Do not lie awake worrying about house maintenance #707

#707 in a series of true experiences in real estate

One day I saw a magazine article about a house two friends redid in Wisconsin. The house, built about the time of the Civil War, had been unoccupied and crumbling for 50 years before the owners bought it to use as their summer home. They made repairs but kept the structure much as they’d found it because they explained, “We didn’t feel we should intrude too much on what existed.”

They did not install indoor plumbing, nor did they remove the old sheet linoleum a previous owner had laid on the floors of the main rooms. They stripped the tattered wallpaper but did nothing else to the plaster walls preferring to see the shadowy patterns made by the lath underneath.

I liked knowing about this house and especially enjoyed something one owner said. “I think we’ve succeeded in befriending our house.”

Nice thought, nice word “befriending” – just what I hope I am doing to my own house. But not everyone feels the same. Some people are more able, more interested in making friends with the places where they live than others who do nothing to change them from the way they got them.

One house we visited when it was offered for sale was empty and forlorn. The agent had left the front door open but was nowhere in sight so we never learned who owned it and lived there or how long ago he or she moved out. But judging from the condition of the roof, whoever it was must have gotten wet when it rained.

Standing on the sidewalk, we could see that the roof had broken down into layers of mush. From inside the living room, we could look through to the sky. The wood floors had buckled, pieces of plaster hung by threads, walls were spotted with mildew.

Did the owner have buckets and pans all over the place for drips? Why wasn’t the roof replaced? Was the owner old and ill, or had no money, or what?

Maybe the owner chose to live in the house the way it was. Maybe he or she didn’t pay attention to the problem for a long time, and then decided it didn’t matter, or that it was too late. The house still worked, still provided some shelter. Even with all that water pouring in, the doors and windows would still close and lock. The floors were wavy but had no holes. The lights and plumbing still turned on and off.

It is possible that the owner found the house acceptable. How people live in their houses is something we’ve been talking about lately because we’ve heard from several worried homeowners who told us they’d like to sell but they can’t because things are in such a mess.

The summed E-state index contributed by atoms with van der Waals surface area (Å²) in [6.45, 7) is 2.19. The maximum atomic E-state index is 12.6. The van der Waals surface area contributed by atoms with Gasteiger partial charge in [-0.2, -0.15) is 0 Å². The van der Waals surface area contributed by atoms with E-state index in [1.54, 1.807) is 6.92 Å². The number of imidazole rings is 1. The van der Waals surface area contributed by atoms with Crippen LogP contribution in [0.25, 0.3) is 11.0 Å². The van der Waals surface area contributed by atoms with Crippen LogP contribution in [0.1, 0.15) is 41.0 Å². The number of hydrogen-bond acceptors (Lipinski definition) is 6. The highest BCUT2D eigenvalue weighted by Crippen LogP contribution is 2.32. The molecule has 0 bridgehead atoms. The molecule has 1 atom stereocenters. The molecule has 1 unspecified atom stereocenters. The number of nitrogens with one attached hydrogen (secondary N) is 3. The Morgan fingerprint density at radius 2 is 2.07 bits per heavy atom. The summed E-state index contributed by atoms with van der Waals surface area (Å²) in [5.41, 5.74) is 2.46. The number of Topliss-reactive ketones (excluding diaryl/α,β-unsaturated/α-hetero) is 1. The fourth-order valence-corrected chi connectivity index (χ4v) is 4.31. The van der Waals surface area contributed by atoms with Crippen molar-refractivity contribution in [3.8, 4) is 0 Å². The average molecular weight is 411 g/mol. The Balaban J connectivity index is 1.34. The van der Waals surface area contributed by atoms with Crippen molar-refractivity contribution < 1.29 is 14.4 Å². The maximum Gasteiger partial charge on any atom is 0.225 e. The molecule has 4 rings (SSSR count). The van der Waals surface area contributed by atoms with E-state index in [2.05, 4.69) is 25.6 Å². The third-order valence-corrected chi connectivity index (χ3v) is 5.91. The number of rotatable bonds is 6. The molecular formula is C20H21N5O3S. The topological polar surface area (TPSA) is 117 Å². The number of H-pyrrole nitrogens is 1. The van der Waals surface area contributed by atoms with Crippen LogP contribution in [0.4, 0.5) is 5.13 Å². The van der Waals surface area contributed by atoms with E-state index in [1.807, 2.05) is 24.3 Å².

One woman who called us mentioned one of our columns, her favorite she said, a story of a man who had made no repairs to his house in the 40 years he’d lived there. When the downstairs toilet leaked and rotted out the floor, he just closed the door and stopped using that toilet.

Our caller remembered this story because she is facing the same sort of thing. She said she’s got to clean up her house. She needs to get rid of a lot of things first, then do repairs before she can sell. She is dreading it. Worse, she sounds pretty embarrassed.

I don’t know how “bad” her house is because she doesn’t want anyone to see it like it is. I do know that whatever state it is in, it can be dealt with. Houses can be fixed or can be sold without fixing.

The man who had done nothing for 40 years asked us what would be the smartest thing to do. We looked the house over and got bids for a new roof and furnace, fireplace and floor repair, painting, cleaning up the yard. Then we estimated what he could sell for without doing any work and what he might get if he fixed things. He decided to borrow some money, move out and go ahead with reconstruction — the right decision for him, but not for everyone.

While it is frequently true that the houses that sell quickly and for the highest prices are sold clean and pretty, it is also true that it may not make sense to fix your house. It may be better, you may come out ahead, by letting the buyer fix it himself. It just depends.

If you are thinking about selling and your house needs work, you’ll need to collect information. Talk to an agent, get some idea about selling prices and the agent’s concerns about the condition of your house. Get bids, then consider your objective.

We want you to know that there are many possibilities. Every house, every owner is different. Whatever your plans, whatever your style, we hope that you are not laying awake worrying about house maintenance. It actually takes quite awhile for houses to fall down and die.

So, take heart. Think about the Civil War house, vacant for 50 years. No one painted, caulked, washed or did anything at all in those years, and it was still standing upright.


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